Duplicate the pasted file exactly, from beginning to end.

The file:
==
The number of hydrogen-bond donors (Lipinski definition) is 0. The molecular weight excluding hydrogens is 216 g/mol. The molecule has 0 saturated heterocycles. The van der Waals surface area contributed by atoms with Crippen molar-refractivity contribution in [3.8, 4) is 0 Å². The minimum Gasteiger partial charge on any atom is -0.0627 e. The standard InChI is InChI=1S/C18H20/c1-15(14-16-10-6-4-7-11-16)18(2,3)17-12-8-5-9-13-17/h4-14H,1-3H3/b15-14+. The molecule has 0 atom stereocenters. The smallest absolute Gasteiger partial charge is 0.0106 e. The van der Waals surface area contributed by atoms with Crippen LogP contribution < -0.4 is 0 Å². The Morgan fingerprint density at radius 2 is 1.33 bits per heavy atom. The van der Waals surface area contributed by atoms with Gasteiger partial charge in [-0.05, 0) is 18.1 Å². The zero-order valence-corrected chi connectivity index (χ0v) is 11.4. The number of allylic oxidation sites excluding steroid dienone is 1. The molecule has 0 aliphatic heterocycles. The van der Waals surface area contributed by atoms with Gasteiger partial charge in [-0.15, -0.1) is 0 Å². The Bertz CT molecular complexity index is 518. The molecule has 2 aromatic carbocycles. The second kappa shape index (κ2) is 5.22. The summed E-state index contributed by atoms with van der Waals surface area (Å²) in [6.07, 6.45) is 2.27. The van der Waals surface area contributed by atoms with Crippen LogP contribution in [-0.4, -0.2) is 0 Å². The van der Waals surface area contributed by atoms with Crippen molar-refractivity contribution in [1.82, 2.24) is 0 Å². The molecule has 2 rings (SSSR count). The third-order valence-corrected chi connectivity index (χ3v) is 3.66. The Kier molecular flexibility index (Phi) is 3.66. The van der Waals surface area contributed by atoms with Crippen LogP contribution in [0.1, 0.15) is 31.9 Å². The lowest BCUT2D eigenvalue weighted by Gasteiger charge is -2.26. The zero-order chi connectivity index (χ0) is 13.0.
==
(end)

The number of hydrogen-bond donors (Lipinski definition) is 0. The molecular weight excluding hydrogens is 216 g/mol. The molecule has 0 saturated heterocycles. The van der Waals surface area contributed by atoms with Crippen molar-refractivity contribution in [3.8, 4) is 0 Å². The minimum Gasteiger partial charge on any atom is -0.0627 e. The standard InChI is InChI=1S/C18H20/c1-15(14-16-10-6-4-7-11-16)18(2,3)17-12-8-5-9-13-17/h4-14H,1-3H3/b15-14+. The molecule has 0 atom stereocenters. The smallest absolute Gasteiger partial charge is 0.0106 e. The van der Waals surface area contributed by atoms with Crippen LogP contribution < -0.4 is 0 Å². The Morgan fingerprint density at radius 2 is 1.33 bits per heavy atom. The van der Waals surface area contributed by atoms with Gasteiger partial charge in [-0.05, 0) is 18.1 Å². The zero-order valence-corrected chi connectivity index (χ0v) is 11.4. The number of allylic oxidation sites excluding steroid dienone is 1. The molecule has 0 aliphatic heterocycles. The van der Waals surface area contributed by atoms with Gasteiger partial charge in [-0.15, -0.1) is 0 Å². The Bertz CT molecular complexity index is 518. The molecule has 2 aromatic carbocycles. The second kappa shape index (κ2) is 5.22. The summed E-state index contributed by atoms with van der Waals surface area (Å²) in [6.07, 6.45) is 2.27. The van der Waals surface area contributed by atoms with Crippen LogP contribution in [-0.4, -0.2) is 0 Å². The van der Waals surface area contributed by atoms with Crippen molar-refractivity contribution in [1.82, 2.24) is 0 Å². The molecule has 2 rings (SSSR count). The third-order valence-corrected chi connectivity index (χ3v) is 3.66. The Kier molecular flexibility index (Phi) is 3.66. The van der Waals surface area contributed by atoms with Crippen LogP contribution in [0.1, 0.15) is 31.9 Å². The lowest BCUT2D eigenvalue weighted by Gasteiger charge is -2.26. The zero-order chi connectivity index (χ0) is 13.0.